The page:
How the Debt Ceiling Crisis Affects Your Retirement

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NEW YORK (MainStreet) — The longer the debt ceiling debate drags on in Washington, the more worried many Americans are becoming about whether and how the debt crisis could affect their long-term investments. But according to several financial planners MainStreet spoke with, the biggest thing casual investors have to fear at this point is fear itself.

“I think this is having more of an impact on people’s emotions than it is having from a pure economic perspective,” says Mark Singer, a certified financial planner and author of The Changing Landscape of Retirement. “There have been a string of really bad headlines, not just about the debt ceiling crisis, but also the euro, the NFL lockout and other events that make people think everything looks bleak.”

Singer says he’s found this to be particularly true of those who are five to seven years away from retirement and worried about whether they need to overhaul their investment formula to weather the tough economic times. But as Singer and others contend, it’s unlikely the financial world will be turned upside-down next week.

Most analysts expect lawmakers will approve one of the debt ceiling bills before the Aug. 2 deadline when the U.S. would begin defaulting on its debt payments, and even if legislators miss that date, it’s likely the U.S. Treasury would work to juggle around funds to temporarily continue making payments until a bill is approved. Indeed, the greater concern right now is not default so much as the U.S. having its credit rating downgraded unless lawmakers approve a strong plan to tackle debt and ensure the country’s long-term fiscal stability.

If the country’s credit rating were downgraded, Rose Greene, a certified financial planner with Rose Greene Financial Services, argues municipal and treasury bonds could be affected, and potentially corporate bonds as well, but the impact on investors would likely not be long-lasting.

“Even if this happens, it would be a very short-term event, which is why almost all professionals are counseling to hang in there and not act precipitously,” Green says. “When we look at the downgrading of other country’s debt, like Japan or Spain, they only witnessed a negligible change in their government’s 10-year yields, not some kind of end of the world hit.”

Needless to say, even short-term turbulence in the bond and stock market may scare those planning for retirement, but each of the financial planners emphasizes the need to stay calm and stick to traditional long-term investment strategies.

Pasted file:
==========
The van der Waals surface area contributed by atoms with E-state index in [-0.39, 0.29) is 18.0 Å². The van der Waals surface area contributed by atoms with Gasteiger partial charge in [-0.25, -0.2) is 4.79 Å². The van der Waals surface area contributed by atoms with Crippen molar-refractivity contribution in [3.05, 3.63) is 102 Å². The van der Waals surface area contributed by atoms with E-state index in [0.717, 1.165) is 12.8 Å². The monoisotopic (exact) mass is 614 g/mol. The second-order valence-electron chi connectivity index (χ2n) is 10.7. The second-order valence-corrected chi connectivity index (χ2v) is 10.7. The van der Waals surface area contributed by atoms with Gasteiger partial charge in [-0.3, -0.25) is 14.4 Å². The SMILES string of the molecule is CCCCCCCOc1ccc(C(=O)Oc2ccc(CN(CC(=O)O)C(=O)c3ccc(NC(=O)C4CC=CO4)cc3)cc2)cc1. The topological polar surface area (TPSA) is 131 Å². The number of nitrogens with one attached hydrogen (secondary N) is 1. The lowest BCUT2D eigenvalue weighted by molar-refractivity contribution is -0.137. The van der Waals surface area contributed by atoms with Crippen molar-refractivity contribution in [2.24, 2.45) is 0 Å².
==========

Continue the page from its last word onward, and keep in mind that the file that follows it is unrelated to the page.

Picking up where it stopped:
“Everyone has their own risk tolerance, and everyone’s portfolio is different, but as long as you have a good, balanced portfolio with no really volatile stocks and a little built-in hedge in there, you should be fine,” says Angela Thompson, a certified financial planner with Coast Financial Planning. “And if you’re retiring in the near future, your portfolio should already be structured with a conservative bent to it, so you wouldn’t have high-risk investments.”

For those who are particularly worried about the pending debt crisis, there are some basic tweaks you can make to your portfolio to better insulate yourself.

Singer, the author and financial planner, suggests allocating more of your funds to alternative investments such as emerging market funds, which are not as deeply tied to the U.S. stock market and may therefore fare better. On the other hand, Vanguard Group spokesman John Woerth says these investors might also be shifting some of their money out of traditional stocks and bonds and into stable value funds, which are not as subject to the ups and downs of the market during tough times.

How much you should shift around your money ultimately depends on you.

“If you are overly concerned, we would say sell down to the sleeping point, meaning that if you want to reduce your exposure to the stock and bonds markets, not dramatically but enough to help you sleep at night, you should do so,” Woerth says.

Of course, there are likely some reading this who are eager to cash out some of their investments to play it safe, but Greene cautions investors against going overboard with this strategy.

“If they are really sick to their stomach with anxiety, they can go to cash, but the problem is they will probably never come back [to the market],” she says. “And for some near-retirees, the danger there is outliving their money.”

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